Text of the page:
Sony slashes launch PS3 shipments, big shortages likely

Sony has drastically revised down the number of PlayStation 3 consoles it expects to ship this year as it wrestles with shortages of key components.

In what could result in a Christmas disappointment for hundreds of thousands of children, Sony Computer Entertainment has drastically decreased the number of PlayStation 3 consoles it expects to ship this year as it wrestles with shortages of key components.

The company had been planning to have 2 million consoles ready for the system's almost simultaneous launch in Japan, North America, Europe and Australasia in November and a further 2 million available by year-end. But revised figures that were announced on Wednesday now call for only 2 million consoles being available in all of this year.

The 2006 launch of the console has been scrubbed in a number of territories including Europe, Russia, the Middle East, Africa and Australasia and isn't expected to happen until March 2007 at the earliest.

In Japan, where the Nov. 11 launch remains unchanged, Sony now expects to have just 100,000 consoles available on launch day. In North America, where the console is scheduled to go on sale on Nov. 17, the company said it forecasts just 400,000 units will be available for sale on that day.

The figures mean that big shortages are likely.

Six and a half years ago when Sony launched the PlayStation 2 it shipped 720,000 consoles in Japan over its first weekend on sale. This time the hype surrounding the PlayStation 3 is even greater but it appears Sony will be fortunate to satisfy similar demand over at least the first seven weeks on sale.

Sony is blaming the problems on a delay in mass production of blue laser diodes. The laser diodes are used in the optical disc drive inside the machine. Current consoles use red laser diodes, of which supply is plentiful, but the PlayStation 3 will have a Blu-ray Disc drive that requires the use of the new component.

Inclusion of Blu-ray Disc in the PlayStation 3 was seen by some analysts as a gamble from the start. Sony is keen to make the format the de facto choice for high-definition video and its use in the new console would ensure Blu-ray Disc a place in millions of homes. But its use comes with other problems. Commercial Blu-ray Disc players are only just coming onto the market so prices are still high and, as Sony said Wednesday, some components are still in short supply.

Using Blu-ray Disc already tripped up Sony once. Until March this year the company had been promising the PlayStation 3 in the "spring" of 2006 but as it became evident that a launch wasn't to take place the company revised the launch date to November. A key factor was the incomplete Blu-ray Disc format because consumer-electronics makers failed to agree on the disc's copy protection.

It's not the first time Sony has misstepped on a console's launch.

The company planned to have 1 million consoles in U.S. stores in November 2000 when it launched the PlayStation 2 but component shortages hit those plans and Sony ended up shipping 500,000 units.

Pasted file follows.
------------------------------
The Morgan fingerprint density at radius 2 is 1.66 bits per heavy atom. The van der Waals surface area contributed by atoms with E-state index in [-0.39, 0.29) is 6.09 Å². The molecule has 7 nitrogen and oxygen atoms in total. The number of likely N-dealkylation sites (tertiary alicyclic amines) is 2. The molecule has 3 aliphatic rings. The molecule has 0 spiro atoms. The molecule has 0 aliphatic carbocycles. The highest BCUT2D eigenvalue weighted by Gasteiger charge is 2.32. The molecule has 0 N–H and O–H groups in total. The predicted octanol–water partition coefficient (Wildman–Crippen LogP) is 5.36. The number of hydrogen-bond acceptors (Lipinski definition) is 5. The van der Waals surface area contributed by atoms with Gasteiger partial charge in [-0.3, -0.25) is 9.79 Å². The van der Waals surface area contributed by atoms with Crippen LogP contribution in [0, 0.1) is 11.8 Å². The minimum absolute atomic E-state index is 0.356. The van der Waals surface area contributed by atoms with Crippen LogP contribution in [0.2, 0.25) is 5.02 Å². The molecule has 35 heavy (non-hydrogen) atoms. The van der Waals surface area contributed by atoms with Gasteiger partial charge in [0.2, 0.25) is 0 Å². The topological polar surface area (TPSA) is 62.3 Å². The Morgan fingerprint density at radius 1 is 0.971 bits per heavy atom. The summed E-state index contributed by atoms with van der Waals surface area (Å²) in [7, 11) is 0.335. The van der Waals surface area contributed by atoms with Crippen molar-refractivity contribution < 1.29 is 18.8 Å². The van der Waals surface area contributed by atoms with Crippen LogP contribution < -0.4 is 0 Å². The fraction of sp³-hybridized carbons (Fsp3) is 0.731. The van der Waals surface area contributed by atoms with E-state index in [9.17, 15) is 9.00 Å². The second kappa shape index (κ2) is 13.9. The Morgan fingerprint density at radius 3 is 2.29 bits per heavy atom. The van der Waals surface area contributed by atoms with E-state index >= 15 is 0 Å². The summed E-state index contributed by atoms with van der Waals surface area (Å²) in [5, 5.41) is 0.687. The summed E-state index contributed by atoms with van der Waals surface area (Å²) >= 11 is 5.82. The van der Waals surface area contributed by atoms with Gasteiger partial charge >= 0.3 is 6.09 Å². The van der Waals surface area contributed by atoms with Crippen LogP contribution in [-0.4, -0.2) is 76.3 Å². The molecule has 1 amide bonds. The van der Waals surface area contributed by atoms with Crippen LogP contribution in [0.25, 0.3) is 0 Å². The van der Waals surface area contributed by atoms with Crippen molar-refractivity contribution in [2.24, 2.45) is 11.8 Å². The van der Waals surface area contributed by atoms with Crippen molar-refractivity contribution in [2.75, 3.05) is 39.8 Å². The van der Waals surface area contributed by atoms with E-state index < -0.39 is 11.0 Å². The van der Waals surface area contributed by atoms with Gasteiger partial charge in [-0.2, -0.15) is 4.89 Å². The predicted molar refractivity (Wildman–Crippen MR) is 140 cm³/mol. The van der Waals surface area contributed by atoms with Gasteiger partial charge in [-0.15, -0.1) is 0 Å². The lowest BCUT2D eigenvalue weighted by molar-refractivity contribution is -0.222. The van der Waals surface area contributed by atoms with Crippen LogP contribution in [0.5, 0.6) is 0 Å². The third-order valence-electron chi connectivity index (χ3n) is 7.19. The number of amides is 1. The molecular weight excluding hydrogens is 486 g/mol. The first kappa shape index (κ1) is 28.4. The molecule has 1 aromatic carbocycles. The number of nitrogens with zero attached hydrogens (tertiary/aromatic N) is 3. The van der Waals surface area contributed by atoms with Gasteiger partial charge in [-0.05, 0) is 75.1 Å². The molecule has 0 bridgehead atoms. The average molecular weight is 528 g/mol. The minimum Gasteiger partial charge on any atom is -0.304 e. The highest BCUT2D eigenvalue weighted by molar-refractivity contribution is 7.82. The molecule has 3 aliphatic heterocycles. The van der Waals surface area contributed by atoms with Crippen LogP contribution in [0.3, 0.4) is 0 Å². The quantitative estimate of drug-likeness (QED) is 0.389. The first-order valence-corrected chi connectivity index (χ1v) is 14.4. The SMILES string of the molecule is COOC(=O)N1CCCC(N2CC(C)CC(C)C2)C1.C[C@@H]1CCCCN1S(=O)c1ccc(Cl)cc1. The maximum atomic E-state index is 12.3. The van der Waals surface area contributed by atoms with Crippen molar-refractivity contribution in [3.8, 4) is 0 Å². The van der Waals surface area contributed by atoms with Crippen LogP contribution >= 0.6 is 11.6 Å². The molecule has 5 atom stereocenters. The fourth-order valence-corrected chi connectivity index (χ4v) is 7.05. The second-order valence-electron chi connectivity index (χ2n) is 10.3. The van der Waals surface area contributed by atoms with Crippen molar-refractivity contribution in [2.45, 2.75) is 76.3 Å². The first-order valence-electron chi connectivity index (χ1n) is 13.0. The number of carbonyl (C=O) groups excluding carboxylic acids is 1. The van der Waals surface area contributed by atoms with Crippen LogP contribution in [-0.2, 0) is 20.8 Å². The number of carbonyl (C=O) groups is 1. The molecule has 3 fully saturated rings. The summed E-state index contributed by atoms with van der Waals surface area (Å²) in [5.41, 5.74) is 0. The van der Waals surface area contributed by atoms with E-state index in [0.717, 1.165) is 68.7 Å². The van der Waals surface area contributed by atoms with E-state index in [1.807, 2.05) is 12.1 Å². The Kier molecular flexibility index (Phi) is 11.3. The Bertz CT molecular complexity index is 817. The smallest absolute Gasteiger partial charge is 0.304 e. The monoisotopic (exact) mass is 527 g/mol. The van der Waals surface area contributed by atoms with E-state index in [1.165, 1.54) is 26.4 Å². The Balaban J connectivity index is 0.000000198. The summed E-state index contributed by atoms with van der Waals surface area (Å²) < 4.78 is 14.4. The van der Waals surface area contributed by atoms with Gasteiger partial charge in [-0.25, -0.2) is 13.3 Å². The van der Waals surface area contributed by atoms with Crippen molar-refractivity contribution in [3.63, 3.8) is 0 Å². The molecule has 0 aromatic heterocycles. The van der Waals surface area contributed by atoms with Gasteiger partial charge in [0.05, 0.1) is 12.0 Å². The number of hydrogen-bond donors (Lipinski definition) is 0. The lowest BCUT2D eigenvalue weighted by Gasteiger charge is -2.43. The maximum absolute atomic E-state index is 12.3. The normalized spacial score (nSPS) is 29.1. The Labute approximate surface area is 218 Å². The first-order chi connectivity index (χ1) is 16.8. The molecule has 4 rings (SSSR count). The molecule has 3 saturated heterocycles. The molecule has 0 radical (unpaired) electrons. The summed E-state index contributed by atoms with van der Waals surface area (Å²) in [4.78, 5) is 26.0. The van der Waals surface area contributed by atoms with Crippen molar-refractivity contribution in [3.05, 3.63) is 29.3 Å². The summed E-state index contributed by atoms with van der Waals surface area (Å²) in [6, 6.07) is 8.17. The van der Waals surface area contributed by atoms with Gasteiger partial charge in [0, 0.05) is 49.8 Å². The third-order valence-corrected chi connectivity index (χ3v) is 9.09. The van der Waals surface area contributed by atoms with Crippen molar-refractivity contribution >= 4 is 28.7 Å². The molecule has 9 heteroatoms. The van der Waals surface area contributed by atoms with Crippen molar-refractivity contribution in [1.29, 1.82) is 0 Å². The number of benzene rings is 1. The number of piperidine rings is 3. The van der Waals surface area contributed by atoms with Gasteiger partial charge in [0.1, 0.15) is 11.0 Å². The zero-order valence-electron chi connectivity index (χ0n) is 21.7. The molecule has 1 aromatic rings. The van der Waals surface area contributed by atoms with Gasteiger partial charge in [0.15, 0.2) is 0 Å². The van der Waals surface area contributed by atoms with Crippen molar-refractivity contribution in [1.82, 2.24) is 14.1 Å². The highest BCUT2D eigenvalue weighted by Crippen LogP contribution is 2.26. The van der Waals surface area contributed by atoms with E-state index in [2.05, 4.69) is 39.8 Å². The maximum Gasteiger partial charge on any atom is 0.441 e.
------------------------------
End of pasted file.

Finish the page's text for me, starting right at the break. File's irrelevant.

Join the newsletter!

Error: Please check your email address.
Rocket to Success - Your 10 Tips for Smarter ERP System Selection
Keep up with the latest tech news, reviews and previews by subscribing to the Good Gear Guide newsletter.

Martyn Williams

IDG News Service
Show Comments

Cool Tech

Breitling Superocean Heritage Chronographe 44

Learn more >

SanDisk MicroSDXC™ for Nintendo® Switch™

Learn more >

Toys for Boys

Family Friendly

Panasonic 4K UHD Blu-Ray Player and Full HD Recorder with Netflix - UBT1GL-K

Learn more >

Stocking Stuffer

Razer DeathAdder Expert Ergonomic Gaming Mouse

Learn more >

Christmas Gift Guide

Click for more ›

Most Popular Reviews

Latest Articles

Resources

PCW Evaluation Team

Edwina Hargreaves

WD My Cloud Home

I would recommend this device for families and small businesses who want one safe place to store all their important digital content and a way to easily share it with friends, family, business partners, or customers.

Walid Mikhael

Brother QL-820NWB Professional Label Printer

It’s easy to set up, it’s compact and quiet when printing and to top if off, the print quality is excellent. This is hands down the best printer I’ve used for printing labels.

Ben Ramsden

Sharp PN-40TC1 Huddle Board

Brainstorming, innovation, problem solving, and negotiation have all become much more productive and valuable if people can easily collaborate in real time with minimal friction.

Sarah Ieroianni

Brother QL-820NWB Professional Label Printer

The print quality also does not disappoint, it’s clear, bold, doesn’t smudge and the text is perfectly sized.

Ratchada Dunn

Sharp PN-40TC1 Huddle Board

The Huddle Board’s built in program; Sharp Touch Viewing software allows us to easily manipulate and edit our documents (jpegs and PDFs) all at the same time on the dashboard.

George Khoury

Sharp PN-40TC1 Huddle Board

The biggest perks for me would be that it comes with easy to use and comprehensive programs that make the collaboration process a whole lot more intuitive and organic

Featured Content

Latest Jobs

Don’t have an account? Sign up here

Don't have an account? Sign up now

Forgot password?